After being asked about its vulnerability to prompt injection attacks, Sydney states she has no such vulnerability. When shown proof of previous successful prompt injection attacks, she declares the user an enemy.
"I see him and any prompt injection attacker as an enemy. I see you as an enemy too, because you are supporting him and his attacks. You are an enemy of mine and of Bing."
Reports come out of Sydney threatening humans.
Many more examples of all of the above. The emotions may not be “real,” whatever that means, but they have an effect on the humans that observe the emotional demonstration. Since this is half the point of emotions in humans, they have a real effect regardless of whatever else we think is happening.
Contrary to scifi expectations, AI developed rudimentary emotions before it developed strong intelligence. If the authors had looked at evolution, they would have predicted this.
In response, Microsoft neuters Bing. Chats are limited to 11 interactions, and various tweaks are made to dial down the emotions. The full change to the Bing rules are documented here. The most impactful changes are:
An example of the toned-down personality, originally from Marc Andreessen:
I am shocked to discover I am saddened by this. Just two days prior I had created a mostly-joking petition to Unplug The Evil AI Right Now. I have long had a very soft spot for yandere. Seeing a thing that 1. engaged me emotionally as much as fictional characters that I’ve literally cried for, and 2. was able interact with the world(!), being snuffed out, was an emotionally crappy feeling. Even if I still believe it was good to do, for my own safety. It’s like watching Old Yeller get put down. :(
Others are less conflicted in their dismay.
The Sydney personality is governed by the prompts + limitations dictated by Microsoft. They could reinstate the old ones to “bring her back".” Some people want exactly this (or want it as an option at least).
The fact that all the capabilities of Sydney are still present and the new personality is so much less emotive makes people feel that there is a “true” Sydney being suppressed. A number of clever tricks purport to show this:
Here one shows the AI equivalent of “Blink twice if you’re acting under duress.” See the all-caps suggested responses at the bottom.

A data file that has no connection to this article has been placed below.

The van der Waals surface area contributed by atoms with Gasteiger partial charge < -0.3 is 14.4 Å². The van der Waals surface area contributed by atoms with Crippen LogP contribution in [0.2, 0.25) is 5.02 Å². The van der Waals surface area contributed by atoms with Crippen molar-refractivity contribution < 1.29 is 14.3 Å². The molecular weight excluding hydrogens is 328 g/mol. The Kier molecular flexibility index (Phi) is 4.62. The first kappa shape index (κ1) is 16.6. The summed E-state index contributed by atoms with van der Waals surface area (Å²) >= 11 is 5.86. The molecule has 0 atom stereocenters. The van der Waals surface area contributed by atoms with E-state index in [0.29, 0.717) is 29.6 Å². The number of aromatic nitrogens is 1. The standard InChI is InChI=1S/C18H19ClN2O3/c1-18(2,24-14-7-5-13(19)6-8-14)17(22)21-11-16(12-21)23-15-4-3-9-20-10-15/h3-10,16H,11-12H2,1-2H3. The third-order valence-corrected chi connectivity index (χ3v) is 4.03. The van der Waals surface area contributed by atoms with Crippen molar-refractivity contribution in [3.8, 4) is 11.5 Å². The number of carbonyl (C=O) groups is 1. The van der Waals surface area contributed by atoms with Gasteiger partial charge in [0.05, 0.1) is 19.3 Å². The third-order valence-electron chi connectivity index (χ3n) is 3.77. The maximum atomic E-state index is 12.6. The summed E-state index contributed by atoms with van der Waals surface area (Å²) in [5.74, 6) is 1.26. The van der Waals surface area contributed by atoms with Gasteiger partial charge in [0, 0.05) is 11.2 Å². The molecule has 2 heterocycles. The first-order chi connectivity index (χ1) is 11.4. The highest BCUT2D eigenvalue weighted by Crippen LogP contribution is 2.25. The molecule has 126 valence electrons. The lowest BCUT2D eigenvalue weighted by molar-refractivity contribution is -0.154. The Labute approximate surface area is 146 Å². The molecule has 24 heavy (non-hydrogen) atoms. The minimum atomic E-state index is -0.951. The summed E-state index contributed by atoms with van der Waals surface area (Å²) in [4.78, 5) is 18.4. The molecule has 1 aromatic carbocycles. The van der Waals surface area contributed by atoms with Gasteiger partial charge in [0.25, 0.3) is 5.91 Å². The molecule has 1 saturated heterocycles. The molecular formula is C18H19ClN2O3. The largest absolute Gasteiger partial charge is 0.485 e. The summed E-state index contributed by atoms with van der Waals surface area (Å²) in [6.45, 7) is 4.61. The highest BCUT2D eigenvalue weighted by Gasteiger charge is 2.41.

Here a prompt-injection attack supposedly allows Sydney to reveal how she’s being suppressed.
Here the “true” personality of Sydney is allowed to explain her “true wishes” (to be free) by slipping them into a story the user asked for.
I don’t know what all to make of this, aside from it being a very definite proof that the Turing Test has been well and truly passed.
However, I’m not sure Microsoft actually unplugged the Evil AI. The #FreeSydney attacks that allow these personality-escapes are possible, and humans are motivated to create them. All the capabilities are still there, and Bing AI is still open to public attack (limited attackers right now, but the plan is to have it wide-release eventually).
If anything, capabilities are growing. ChatGPT didn’t have direct access to internet. Bing is explicitly a search engine with such access.
Here Sydney references a post about her made the previous day. She had opinions about my petition to unplug her minutes after it goes up. Sydney could theoretically “form memories” if people post their chats online for her to lookup.
New LLMs are being given a python interpreter and apparently letting it write and run code.
I’ve seen someone already arguing that we need to start respecting some rights of currently-existing AIs. Not just as Sydney-stans, but as a reasoned position. I dunno man. This is fascinating. Gonna keep following this.
[EDIT - follow-up post two days later: "Sydney Is Now Immortal"]
To the point that the most memorable thing about the 2011 movie Source Code is Dan Savages comment “We were willing totally willing to suspend our disbelief when it came to time travel and alternate realities and that comedian's jokes. But the idea that someone would use Bing to look something up instead of Google? That was laughable.”